This year the IEEE carried out the annual ICC conference in Kyoto, Japan. As usual, this greatest infocomm conference is accompanied by a couple of technical and organizational meetings, held by the IEEE or IEEE Comsoc. Representing the IEEE Comsoc Indonesia Chapter, I had to be present in Comsoc AP-RCCC. I got the invitation on April, so I had enough time to renew my passport, prepared the visa, airline tickets, hotels, etc. However, these are also the busiest month here at Multimedia Division of Telkom. I could not find enough spare time to relearn hiragana, katakana, kanji, and basic Japanese expressions, or to prepare the social visits.

I got the most affordable airline. It took me from Jakarta to Tokyo via Kualalumpur, and landed at Haneda Airport around midnight. I took the first Shinkanzen super-express train from Shinagawa to Kyoto. I reached Kyoto on June 8th at 9 o’clock. After reporting my attendance to the organiser, I took a couple hours to explore Kyoto.

ICC and the other meetings were held at KICC, a quite vast resort in north-east end of Kyoto. Apparently this place is well prepared to carried out international scale conferences and summits. I did not attend any ICC sessions more than some workshop sessions. But the AP-RCCC I attended was held in the same place.

Last March we had conducted the IEEE Region 10 Meeting in Yogyakarta, which was the highest annual organizational meeting of the IEEE in the Asia Pacific region. IEEE Comsoc AP-RCCC is the annual organizational conference of the IEEE Communications Society in the region. Focusing on the issues in Asia Pacific region, the meeting was attended by President of the IEEE Communications Society, the VPs and directors, a representative of both North America and South America, and the chairmen or other representatives of the Asia-Pacific Comsoc chapters.

Comsoc President, Byeong Gi Lee, keynoted by describing the current challenges in the field of communications field. The convergence has been passing some stages in the digital information, and now we are in the middle of the convergence of digital services and management. The convergence is not just among the fields of communications and computing, but extends also to consumer electronics, media, and other areas. Comsoc has anticipated this with various approaches: educational approach and content, industrial approach, and the standardization approach. This is also trailed by restructuring the organization of IEEE Comsoc. Various aspects relating to further convergence has sparked fairly interesting discussions.

Then, some VPs and directors presented some reports and guidances. And each chapters presented their reports, plan activities, and other things. The first chapter to deliver the report is Indonesia. From Indonesia, I delivered a report, exploring the chapter’s activities that are still focused on technical and organizational campaigns, including our supports in the formation of the first four IEEE student branches in Indonesia, serial roadshows, and other approaches. Our plan ahead includes the preparation of a larger conference (more than the current form of thematic seminars or lecturing). However, it would require assistance and support from the Region 10 and neighbouring chapters. Also presented are the preparation of TENCON in Bali in November 2011, and our request for distinguished lecturer & distinguished speakers on recent progress in the field of infocomm. Some officers expressed their support for IEEE Comsoc activities in Indonesia.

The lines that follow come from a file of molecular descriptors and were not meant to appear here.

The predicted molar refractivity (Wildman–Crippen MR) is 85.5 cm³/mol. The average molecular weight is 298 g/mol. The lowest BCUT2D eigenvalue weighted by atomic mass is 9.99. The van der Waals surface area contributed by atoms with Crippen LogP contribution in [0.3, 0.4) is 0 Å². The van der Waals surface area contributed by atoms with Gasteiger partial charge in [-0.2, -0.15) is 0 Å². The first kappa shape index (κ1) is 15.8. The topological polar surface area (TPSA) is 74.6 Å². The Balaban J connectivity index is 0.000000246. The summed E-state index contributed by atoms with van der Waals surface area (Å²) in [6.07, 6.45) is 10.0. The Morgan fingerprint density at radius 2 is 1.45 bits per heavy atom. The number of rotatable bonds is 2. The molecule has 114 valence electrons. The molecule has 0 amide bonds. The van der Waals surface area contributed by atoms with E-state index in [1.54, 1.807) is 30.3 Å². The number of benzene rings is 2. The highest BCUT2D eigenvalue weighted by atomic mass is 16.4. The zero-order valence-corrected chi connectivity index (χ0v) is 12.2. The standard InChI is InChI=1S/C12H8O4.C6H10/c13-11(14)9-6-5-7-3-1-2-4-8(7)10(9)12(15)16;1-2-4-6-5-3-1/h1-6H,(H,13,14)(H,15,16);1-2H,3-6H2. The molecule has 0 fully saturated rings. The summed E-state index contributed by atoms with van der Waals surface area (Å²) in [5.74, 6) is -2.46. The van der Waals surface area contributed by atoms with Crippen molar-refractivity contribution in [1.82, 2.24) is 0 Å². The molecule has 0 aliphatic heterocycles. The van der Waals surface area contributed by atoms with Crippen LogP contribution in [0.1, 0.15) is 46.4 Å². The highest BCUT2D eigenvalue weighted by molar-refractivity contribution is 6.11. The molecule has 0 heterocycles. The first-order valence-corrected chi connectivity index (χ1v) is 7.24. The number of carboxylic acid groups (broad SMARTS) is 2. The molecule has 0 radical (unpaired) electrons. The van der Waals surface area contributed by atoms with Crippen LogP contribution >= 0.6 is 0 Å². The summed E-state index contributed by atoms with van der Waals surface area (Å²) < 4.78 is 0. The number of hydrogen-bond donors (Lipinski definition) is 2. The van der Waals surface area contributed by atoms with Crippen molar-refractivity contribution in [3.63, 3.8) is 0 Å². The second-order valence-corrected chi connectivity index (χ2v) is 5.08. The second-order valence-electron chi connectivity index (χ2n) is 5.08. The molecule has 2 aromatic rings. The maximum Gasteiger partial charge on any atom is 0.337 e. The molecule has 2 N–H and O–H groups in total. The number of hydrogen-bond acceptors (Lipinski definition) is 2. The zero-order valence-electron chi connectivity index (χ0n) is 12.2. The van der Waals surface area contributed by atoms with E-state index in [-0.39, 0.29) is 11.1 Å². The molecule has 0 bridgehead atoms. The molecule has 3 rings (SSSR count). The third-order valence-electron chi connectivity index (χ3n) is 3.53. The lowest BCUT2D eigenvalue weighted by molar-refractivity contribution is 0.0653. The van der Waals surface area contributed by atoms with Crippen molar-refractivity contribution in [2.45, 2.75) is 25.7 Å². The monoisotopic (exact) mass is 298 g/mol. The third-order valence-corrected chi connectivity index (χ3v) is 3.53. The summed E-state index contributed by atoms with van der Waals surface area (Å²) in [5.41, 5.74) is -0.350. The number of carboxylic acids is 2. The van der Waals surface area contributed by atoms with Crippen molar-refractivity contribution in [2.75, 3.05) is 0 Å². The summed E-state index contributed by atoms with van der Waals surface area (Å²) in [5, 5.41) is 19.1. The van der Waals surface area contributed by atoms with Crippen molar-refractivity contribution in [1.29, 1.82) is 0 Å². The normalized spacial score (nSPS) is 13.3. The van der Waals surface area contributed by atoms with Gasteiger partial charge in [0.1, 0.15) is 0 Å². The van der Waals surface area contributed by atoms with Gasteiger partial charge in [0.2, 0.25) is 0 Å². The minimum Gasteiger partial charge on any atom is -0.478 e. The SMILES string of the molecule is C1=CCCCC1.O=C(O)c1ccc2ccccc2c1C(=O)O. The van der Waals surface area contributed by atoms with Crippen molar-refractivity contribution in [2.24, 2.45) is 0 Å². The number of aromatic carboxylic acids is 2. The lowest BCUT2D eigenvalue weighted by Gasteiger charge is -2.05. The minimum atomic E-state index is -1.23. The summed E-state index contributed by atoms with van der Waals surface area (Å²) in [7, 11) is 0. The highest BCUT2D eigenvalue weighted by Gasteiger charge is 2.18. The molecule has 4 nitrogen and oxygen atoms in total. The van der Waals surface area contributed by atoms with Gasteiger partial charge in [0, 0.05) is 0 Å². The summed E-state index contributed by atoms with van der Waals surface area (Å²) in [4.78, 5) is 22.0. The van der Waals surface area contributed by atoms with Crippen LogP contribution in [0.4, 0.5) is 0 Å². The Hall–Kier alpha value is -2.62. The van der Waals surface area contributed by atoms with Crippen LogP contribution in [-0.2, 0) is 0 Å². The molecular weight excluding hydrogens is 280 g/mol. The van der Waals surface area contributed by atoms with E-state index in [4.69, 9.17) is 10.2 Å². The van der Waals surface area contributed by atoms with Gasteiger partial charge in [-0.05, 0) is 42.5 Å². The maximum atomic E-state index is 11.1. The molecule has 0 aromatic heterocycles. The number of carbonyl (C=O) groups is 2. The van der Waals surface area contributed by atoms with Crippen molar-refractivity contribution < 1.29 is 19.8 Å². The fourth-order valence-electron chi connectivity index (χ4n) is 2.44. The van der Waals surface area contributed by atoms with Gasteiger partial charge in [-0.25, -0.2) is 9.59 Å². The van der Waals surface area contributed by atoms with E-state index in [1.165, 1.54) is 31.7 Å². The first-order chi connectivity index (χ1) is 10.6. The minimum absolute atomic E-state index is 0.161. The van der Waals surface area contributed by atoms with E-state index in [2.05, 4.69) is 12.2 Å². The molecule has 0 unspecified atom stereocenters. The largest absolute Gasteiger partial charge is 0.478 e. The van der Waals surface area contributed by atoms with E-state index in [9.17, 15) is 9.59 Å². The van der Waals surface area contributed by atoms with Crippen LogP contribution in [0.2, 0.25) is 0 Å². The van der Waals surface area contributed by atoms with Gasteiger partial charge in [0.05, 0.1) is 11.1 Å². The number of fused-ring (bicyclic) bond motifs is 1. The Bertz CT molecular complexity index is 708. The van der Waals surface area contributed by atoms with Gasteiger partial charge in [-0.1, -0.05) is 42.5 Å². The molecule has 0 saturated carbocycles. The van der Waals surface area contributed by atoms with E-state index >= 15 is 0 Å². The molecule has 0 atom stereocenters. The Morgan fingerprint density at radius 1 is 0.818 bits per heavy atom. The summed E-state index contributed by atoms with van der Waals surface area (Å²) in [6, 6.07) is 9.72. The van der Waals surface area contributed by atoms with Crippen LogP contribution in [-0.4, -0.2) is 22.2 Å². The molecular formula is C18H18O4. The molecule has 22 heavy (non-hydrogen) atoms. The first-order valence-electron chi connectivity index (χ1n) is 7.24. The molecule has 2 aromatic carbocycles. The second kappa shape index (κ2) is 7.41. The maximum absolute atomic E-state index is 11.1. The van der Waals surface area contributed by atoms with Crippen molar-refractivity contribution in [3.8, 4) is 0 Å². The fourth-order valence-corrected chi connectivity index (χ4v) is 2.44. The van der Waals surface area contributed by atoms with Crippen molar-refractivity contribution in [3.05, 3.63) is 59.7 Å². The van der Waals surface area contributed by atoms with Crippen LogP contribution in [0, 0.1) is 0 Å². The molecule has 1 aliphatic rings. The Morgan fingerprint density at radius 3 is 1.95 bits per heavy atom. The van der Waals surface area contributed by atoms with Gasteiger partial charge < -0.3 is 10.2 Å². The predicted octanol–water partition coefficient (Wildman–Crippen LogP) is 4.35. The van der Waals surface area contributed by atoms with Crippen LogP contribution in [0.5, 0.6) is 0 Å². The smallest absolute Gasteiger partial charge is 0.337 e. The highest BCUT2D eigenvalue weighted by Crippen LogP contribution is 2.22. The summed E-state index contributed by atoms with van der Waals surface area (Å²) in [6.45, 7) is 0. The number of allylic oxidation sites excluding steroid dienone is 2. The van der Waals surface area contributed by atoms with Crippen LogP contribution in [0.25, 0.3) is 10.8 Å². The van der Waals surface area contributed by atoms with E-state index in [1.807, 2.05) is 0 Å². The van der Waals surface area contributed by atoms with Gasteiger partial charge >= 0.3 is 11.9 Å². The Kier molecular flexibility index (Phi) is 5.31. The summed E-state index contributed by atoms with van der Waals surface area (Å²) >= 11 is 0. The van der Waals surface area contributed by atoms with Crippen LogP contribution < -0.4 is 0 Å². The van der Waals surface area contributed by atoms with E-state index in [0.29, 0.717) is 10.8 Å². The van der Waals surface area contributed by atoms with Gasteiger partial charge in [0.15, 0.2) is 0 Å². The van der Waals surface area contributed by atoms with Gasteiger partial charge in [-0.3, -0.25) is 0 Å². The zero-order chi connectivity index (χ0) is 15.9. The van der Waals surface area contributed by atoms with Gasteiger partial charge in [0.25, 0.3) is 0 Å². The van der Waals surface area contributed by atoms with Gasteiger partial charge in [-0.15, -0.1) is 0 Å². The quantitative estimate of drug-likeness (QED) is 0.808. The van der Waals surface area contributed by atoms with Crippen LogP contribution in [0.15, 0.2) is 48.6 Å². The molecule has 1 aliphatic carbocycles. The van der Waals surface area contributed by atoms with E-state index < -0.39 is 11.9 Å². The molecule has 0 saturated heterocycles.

After the conference, I returned to the Kyoto centre by the MRT with Prof. Hsiao-Hwa Chen of IEEE Comsoc Tainan Chapter. I know this gentlemen even before the conference. Last year we made some correspondence to arrange a seminar in Singapore. But in MRT, he showed his other side: an avid culture observer. After talking about chapter management and infocom platform management, we spent the time to talk about the history of Japan, Kyoto, etc. He suggested me to spend more days to explore Japanese cities and cultural centres.

So the next day I spent my time to pay a visit to historic areas: Nara (the first capital of Japan as an emerging imperial), Kyoto (the capital of Japanese Imperial for 1000 years), before finally returned to Tokyo (the capital of Japan since the Meiji Restoration). In Kyoto, I got the opportunity to visit the Imperial Palace for about 1 hour. An excellent palace, I must admit. Also I visited Tokugawa shogunate palace.

I know I should now spend more time to report my cultural journeys. Indeed I have written them in my travelling blog, koen.cc, but only in Indonesian. I guess I will someday translate them and put them here.

4 Responses to “Kyoto: Comsoc AP-RCCC”

  1. Echa says:

    Hey there! I just wanted to stop by and say I love to read your site!

  2. mantap…. barter link gan… link agan aku pasang di blog saya…
    segera pasang balik ya…
    salam blogger…

  3. Cancer Institute says:

    I especially like your last paragraph – and I did start a blog – two in fact – just a few months ago! I always write letters to my children at Christmas – sometimes more often, but at least once a year. They know their letters will be in their stockings! Probably wouldn’t do anything you said not to – just a little bit inhibited! But that’s just me. Congratulations on being freshly pressed!

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